The WiFi Alliance announced the newest version of Wi-Fi certification – Wi-Fi 6 – in early October. This certification is voluntary amongst equipment manufacturers, and is intended to ensure compatibility with other equipment manufacturers to support the capacity, coverage and performance requirements that are now vital in high-traffic applications.

Based on the IEEE 802.11ax wireless standard, Wi-Fi 6 is ideal for crowded areas, such as airports, stadiums, high-rise hotels and multi-family housing, entertainment venues and other dense connection environments. It allows many users and devices to stay connected simultaneously and do things like stream ultra-high-definition movies and use bandwidth-intensive, mission-critical business applications.

Along with the announcement of Wi-Fi 6, the Wi-Fi Alliance also introduced a new naming convention to help end-users easily select equipment (like routers, switches and wireless access points) to support the latest wireless standards.

  • Wi-Fi 6: identifies devices that support 802.11ax technology
  • Wi-Fi 5: identifies devices that support 802.11ac technology
  • Wi-Fi 4: identifies devices that support 802.11n technology
  • Wi-Fi 3: identifies devices that support 802.11g technology
  • Wi-Fi 2: identifies devices that support 802.11a technology
  • Wi-Fi 1: identifies devices that support 802.11b technology

For example, IEEE 802.11ax will also be referred to as Wi-Fi 6 in device names and product descriptions.

The Differences Offered by Wi-Fi 6

Wi-Fi 6 not only improves upon current Wi-Fi features, but also introduces brand new features that offer even more benefits. Compared to its predecessors, some of the major benefits of Wi-Fi 6 include:

  • Lower battery consumption in Wi-Fi 6 devices supported by Wi-Fi 6 networks
  • Higher data rates with peak Gigabit speeds
  • Increased capacity with reduced latency to support higher numbers of users and devices, thanks to improved medium access control (MAC) control signaling
  • High performance levels in the most dense environments
  • More robust outdoor network operations
  • Increased efficiency and lower latency with an orthogonal frequency division multiple access (OFDMA) uplink and downlink digital modulation scheme

Where Does Cabling Fit In?

Although the new Wi-Fi 6 doesn’t address the cabling necessary to support a Wi-Fi 6 network, there are some important points to consider.

Trouble-free performance of a Wi-Fi 6 network can only be guaranteed by using the correct cabling infrastructure to support it. In the case of Wi-Fi 6, Category 6A cabling is the answer – for many reasons.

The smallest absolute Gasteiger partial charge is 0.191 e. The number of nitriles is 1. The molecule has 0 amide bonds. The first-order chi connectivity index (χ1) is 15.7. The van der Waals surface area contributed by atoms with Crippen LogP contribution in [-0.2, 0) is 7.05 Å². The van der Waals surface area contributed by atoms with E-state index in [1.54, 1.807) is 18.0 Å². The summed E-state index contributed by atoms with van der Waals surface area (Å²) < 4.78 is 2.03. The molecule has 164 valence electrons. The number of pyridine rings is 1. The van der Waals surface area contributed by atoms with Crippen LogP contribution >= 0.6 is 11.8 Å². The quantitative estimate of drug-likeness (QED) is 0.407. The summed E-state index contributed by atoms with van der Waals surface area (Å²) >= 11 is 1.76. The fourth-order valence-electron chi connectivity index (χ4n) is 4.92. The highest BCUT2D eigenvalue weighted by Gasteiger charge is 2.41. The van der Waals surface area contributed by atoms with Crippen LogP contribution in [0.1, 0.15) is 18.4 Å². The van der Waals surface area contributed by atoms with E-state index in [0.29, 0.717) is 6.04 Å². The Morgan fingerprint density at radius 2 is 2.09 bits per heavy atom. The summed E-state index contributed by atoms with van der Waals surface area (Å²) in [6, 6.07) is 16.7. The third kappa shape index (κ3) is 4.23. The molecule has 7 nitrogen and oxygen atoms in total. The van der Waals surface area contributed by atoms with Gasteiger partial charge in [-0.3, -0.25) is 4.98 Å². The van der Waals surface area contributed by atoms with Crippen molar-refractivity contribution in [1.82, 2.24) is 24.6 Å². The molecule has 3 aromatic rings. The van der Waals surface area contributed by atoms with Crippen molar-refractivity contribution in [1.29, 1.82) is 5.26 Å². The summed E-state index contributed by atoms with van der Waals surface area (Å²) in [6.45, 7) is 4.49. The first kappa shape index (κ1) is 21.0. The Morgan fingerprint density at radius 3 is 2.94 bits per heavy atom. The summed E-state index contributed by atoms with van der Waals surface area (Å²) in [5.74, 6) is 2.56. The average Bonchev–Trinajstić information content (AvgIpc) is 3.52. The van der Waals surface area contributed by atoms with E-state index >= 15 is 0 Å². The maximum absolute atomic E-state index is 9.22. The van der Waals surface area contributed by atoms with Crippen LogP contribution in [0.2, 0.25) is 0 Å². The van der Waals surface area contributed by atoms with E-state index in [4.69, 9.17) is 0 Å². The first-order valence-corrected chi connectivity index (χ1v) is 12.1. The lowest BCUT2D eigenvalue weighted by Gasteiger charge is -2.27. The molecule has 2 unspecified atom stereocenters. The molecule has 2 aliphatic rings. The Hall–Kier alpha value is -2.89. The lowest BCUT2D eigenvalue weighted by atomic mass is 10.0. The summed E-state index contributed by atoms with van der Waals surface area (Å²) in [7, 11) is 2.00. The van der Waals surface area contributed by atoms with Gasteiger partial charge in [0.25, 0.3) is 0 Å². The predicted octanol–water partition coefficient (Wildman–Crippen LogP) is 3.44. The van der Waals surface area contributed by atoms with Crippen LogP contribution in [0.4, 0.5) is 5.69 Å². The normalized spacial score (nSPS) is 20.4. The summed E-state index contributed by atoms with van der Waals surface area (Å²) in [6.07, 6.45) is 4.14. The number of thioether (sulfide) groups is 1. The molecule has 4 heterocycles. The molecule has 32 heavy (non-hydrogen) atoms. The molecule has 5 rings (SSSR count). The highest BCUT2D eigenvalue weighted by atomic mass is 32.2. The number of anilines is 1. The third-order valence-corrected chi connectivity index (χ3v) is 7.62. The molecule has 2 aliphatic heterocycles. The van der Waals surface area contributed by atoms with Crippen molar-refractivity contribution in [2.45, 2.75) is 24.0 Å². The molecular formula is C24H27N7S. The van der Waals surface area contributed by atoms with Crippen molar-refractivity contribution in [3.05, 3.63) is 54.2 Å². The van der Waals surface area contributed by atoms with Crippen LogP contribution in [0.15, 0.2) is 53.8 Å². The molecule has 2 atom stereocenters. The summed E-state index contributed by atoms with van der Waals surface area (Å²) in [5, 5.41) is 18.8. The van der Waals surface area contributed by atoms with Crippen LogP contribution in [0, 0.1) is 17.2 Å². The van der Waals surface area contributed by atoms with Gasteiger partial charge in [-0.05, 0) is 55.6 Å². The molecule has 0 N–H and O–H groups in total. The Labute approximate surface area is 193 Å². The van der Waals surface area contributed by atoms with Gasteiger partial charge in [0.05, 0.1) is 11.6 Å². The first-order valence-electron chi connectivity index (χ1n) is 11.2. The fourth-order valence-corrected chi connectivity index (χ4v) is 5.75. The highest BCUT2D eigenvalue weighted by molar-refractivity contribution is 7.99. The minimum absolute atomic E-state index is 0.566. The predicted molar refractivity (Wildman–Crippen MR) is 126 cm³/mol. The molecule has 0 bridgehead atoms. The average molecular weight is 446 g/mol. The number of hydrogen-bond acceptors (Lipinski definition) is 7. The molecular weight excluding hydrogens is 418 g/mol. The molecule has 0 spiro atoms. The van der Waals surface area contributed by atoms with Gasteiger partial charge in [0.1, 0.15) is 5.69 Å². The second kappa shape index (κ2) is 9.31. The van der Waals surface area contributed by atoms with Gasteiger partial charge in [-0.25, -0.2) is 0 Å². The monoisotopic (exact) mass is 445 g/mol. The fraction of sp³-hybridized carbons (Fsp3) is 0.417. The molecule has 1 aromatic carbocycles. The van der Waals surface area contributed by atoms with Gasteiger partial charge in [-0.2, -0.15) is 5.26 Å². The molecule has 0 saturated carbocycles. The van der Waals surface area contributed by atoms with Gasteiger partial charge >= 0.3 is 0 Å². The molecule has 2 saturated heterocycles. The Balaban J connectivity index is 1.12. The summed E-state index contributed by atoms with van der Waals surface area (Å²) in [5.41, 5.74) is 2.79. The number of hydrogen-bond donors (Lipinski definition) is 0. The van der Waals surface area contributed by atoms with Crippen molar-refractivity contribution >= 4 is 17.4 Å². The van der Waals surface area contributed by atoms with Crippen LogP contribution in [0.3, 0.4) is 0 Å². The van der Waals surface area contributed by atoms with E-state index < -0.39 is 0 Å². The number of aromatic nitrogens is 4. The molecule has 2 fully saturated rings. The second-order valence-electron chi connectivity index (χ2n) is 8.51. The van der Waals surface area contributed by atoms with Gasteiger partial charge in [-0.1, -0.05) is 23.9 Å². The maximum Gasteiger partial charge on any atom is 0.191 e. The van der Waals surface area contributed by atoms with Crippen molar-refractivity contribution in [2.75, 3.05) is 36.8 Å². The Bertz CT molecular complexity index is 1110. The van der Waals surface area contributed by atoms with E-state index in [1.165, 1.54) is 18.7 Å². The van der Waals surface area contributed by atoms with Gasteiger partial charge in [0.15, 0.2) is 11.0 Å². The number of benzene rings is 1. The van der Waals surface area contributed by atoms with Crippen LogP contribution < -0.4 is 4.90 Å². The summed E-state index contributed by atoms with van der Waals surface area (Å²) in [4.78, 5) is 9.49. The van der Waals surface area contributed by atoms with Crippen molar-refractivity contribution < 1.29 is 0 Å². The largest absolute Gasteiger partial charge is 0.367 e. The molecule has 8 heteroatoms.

First, Category 6A supports data rates up to and including 10GBASE-T, so it can handle data-intensive applications. The data rates of wireless access points are increasing quickly, calling for higher data rates. (TSB-162-A recommends running two Category 6A cabling to wireless access points to ensure the cabling infrastructure can deliver the bandwidth needed for current and future applications.)

Second, high-performance Category 6A cables are more capable of dissipating heat and have improved thermal performance to handle higher cable temperatures, an important consideration because many (if not all) endpoint devices are using Power over Ethernet (PoE) to supply power and data via the same data cable.

To elaborate, because Wi-Fi 6 will be used to deploy IoT devices, PoE technology will often be preferred. It requires only one Ethernet cable to carry data and power. Since the recent announcement of 100W PoE, power wattage in these devices is only increasing. And Belden’s 10GXS Cable system is the only cable that can reach 100 m under full PoE load to support the wireless access points in these types of applications.

In Wi-Fi 6 applications, we’ll also be seeing the new MPTL (modular plug terminated link) topology used more often. This allows you to connect a cable from a patch panel directly to a wireless access point without additional connections in between, saving time and money.

If MPTL is the route you choose, Belden’s new REVConnect FlexPlug makes the process even easier. Because it works with any IoT device that uses an RJ45 plug, it eliminates compatibility questions when connecting devices. FlexPlugs can be deployed with the award-winning REVConnect termination method in applications where the size of a typical field-terminated plug inhibits a direct connection to IoT devices due to plug size and cable routing constraints.

Wireless Means Better Wire Webinar